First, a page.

anscombe | R Documentation |

Four *x*-*y* datasets which have the same traditional
statistical properties (mean, variance, correlation, regression line,
etc.), yet are quite different.

anscombe

A data frame with 11 observations on 8 variables.

x1 == x2 == x3 | the integers 4:14, specially arranged |

x4 | values 8 and 19 |

y1, y2, y3, y4 | numbers in (3, 12.5) with mean 7.5 and sdev 2.03 |

Tufte, Edward R. (1989).
*The Visual Display of Quantitative Information*, 13–14.
Graphics Press.

Anscombe, Francis J. (1973).
Graphs in statistical analysis.
*The American Statistician*, **27**, 17–21.
\Sexpr[results=rd,stage=build]{tools:::Rd_expr_doi("10.2307/2682899")}.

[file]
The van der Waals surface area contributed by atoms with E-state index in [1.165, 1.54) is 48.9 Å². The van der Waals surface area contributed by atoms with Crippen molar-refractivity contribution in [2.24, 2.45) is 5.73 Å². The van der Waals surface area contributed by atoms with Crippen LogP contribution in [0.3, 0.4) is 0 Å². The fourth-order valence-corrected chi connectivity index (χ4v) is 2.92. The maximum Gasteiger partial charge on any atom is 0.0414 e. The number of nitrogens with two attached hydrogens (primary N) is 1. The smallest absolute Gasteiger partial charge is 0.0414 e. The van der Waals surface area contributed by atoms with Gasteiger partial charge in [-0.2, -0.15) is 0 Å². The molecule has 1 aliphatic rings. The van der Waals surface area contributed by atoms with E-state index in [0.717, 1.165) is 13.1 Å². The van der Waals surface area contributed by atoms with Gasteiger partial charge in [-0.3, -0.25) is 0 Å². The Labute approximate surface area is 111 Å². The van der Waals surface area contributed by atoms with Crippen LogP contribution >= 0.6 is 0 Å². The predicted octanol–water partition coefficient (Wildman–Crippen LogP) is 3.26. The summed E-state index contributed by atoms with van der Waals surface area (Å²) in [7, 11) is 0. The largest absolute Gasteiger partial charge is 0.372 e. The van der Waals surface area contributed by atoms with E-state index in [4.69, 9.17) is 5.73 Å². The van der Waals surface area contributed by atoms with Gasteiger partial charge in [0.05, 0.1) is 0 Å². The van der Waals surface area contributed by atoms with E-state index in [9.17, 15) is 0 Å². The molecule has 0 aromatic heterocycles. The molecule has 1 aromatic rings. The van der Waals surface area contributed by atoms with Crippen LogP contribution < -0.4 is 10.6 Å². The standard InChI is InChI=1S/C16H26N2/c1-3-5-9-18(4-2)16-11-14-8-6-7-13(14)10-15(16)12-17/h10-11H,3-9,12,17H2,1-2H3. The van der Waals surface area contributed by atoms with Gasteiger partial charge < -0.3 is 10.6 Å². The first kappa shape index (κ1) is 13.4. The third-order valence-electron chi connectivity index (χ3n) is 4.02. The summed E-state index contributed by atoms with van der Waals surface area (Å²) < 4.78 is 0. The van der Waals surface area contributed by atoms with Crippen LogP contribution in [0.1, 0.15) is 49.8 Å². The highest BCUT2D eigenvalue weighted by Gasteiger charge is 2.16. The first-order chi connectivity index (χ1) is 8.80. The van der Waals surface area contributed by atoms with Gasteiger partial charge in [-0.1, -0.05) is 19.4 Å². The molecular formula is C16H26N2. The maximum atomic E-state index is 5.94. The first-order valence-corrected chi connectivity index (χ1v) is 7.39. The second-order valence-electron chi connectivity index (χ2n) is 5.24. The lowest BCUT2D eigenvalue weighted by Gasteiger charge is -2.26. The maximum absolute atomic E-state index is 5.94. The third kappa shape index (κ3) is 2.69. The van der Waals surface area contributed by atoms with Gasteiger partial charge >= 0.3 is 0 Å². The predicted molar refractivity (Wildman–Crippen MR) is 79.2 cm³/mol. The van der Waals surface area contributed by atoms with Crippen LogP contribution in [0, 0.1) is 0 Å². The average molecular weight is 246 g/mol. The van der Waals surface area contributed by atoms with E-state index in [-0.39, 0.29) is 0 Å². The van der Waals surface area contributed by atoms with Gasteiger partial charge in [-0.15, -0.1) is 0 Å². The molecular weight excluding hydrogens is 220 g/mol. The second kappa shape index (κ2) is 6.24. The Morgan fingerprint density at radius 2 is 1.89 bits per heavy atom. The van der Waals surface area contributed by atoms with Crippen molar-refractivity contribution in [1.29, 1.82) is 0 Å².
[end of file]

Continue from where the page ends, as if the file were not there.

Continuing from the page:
require(stats); require(graphics) summary(anscombe) ##-- now some "magic" to do the 4 regressions in a loop: ff <- y ~ x mods <- setNames(as.list(1:4), paste0("lm", 1:4)) for(i in 1:4) { ff[2:3] <- lapply(paste0(c("y","x"), i), as.name) ## or ff[[2]] <- as.name(paste0("y", i)) ## ff[[3]] <- as.name(paste0("x", i)) mods[[i]] <- lmi <- lm(ff, data = anscombe) print(anova(lmi)) } ## See how close they are (numerically!) sapply(mods, coef) lapply(mods, function(fm) coef(summary(fm))) ## Now, do what you should have done in the first place: PLOTS op <- par(mfrow = c(2, 2), mar = 0.1+c(4,4,1,1), oma = c(0, 0, 2, 0)) for(i in 1:4) { ff[2:3] <- lapply(paste0(c("y","x"), i), as.name) plot(ff, data = anscombe, col = "red", pch = 21, bg = "orange", cex = 1.2, xlim = c(3, 19), ylim = c(3, 13)) abline(mods[[i]], col = "blue") } mtext("Anscombe's 4 Regression data sets", outer = TRUE, cex = 1.5) par(op)

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